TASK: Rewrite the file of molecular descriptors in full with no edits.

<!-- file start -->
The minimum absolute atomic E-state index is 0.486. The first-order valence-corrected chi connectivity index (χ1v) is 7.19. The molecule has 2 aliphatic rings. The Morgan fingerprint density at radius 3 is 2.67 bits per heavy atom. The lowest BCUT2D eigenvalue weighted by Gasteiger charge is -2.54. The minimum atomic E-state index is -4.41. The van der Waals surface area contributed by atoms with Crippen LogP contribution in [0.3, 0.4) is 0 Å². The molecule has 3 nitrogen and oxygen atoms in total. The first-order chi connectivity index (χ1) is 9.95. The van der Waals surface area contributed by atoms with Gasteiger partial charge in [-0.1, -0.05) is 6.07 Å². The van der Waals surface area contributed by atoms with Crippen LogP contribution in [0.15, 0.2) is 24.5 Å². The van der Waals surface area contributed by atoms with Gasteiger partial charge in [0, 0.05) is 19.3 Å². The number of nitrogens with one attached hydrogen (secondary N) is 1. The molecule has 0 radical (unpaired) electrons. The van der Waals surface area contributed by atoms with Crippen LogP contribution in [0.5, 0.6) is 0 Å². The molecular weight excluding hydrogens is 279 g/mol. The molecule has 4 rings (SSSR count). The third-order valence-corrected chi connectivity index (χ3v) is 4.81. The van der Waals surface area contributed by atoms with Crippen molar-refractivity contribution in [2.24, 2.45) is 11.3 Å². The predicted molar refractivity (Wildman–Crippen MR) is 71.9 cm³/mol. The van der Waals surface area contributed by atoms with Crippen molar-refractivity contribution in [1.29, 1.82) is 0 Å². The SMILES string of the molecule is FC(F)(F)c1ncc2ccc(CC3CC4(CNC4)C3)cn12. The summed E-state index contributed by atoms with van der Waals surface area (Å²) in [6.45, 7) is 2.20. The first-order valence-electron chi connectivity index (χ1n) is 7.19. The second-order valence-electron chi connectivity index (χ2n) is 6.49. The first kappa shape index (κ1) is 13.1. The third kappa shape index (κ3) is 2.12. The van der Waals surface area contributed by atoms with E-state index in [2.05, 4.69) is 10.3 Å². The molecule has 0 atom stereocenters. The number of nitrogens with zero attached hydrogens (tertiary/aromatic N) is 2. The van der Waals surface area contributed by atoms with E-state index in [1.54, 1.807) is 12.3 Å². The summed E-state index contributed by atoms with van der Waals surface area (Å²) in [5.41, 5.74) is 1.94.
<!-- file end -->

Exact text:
The minimum absolute atomic E-state index is 0.486. The first-order valence-corrected chi connectivity index (χ1v) is 7.19. The molecule has 2 aliphatic rings. The Morgan fingerprint density at radius 3 is 2.67 bits per heavy atom. The lowest BCUT2D eigenvalue weighted by Gasteiger charge is -2.54. The minimum atomic E-state index is -4.41. The van der Waals surface area contributed by atoms with Crippen LogP contribution in [0.3, 0.4) is 0 Å². The molecule has 3 nitrogen and oxygen atoms in total. The first-order chi connectivity index (χ1) is 9.95. The van der Waals surface area contributed by atoms with Gasteiger partial charge in [-0.1, -0.05) is 6.07 Å². The van der Waals surface area contributed by atoms with Crippen LogP contribution in [0.15, 0.2) is 24.5 Å². The van der Waals surface area contributed by atoms with Gasteiger partial charge in [0, 0.05) is 19.3 Å². The number of nitrogens with one attached hydrogen (secondary N) is 1. The molecule has 0 radical (unpaired) electrons. The van der Waals surface area contributed by atoms with Crippen LogP contribution in [0.5, 0.6) is 0 Å². The molecular weight excluding hydrogens is 279 g/mol. The molecule has 4 rings (SSSR count). The third-order valence-corrected chi connectivity index (χ3v) is 4.81. The van der Waals surface area contributed by atoms with Crippen molar-refractivity contribution in [2.24, 2.45) is 11.3 Å². The predicted molar refractivity (Wildman–Crippen MR) is 71.9 cm³/mol. The van der Waals surface area contributed by atoms with Crippen molar-refractivity contribution in [1.29, 1.82) is 0 Å². The SMILES string of the molecule is FC(F)(F)c1ncc2ccc(CC3CC4(CNC4)C3)cn12. The summed E-state index contributed by atoms with van der Waals surface area (Å²) in [6.45, 7) is 2.20. The first-order valence-electron chi connectivity index (χ1n) is 7.19. The second-order valence-electron chi connectivity index (χ2n) is 6.49. The first kappa shape index (κ1) is 13.1. The third kappa shape index (κ3) is 2.12. The van der Waals surface area contributed by atoms with E-state index in [2.05, 4.69) is 10.3 Å². The molecule has 0 atom stereocenters. The number of nitrogens with zero attached hydrogens (tertiary/aromatic N) is 2. The van der Waals surface area contributed by atoms with E-state index in [1.54, 1.807) is 12.3 Å². The summed E-state index contributed by atoms with van der Waals surface area (Å²) in [5.41, 5.74) is 1.94.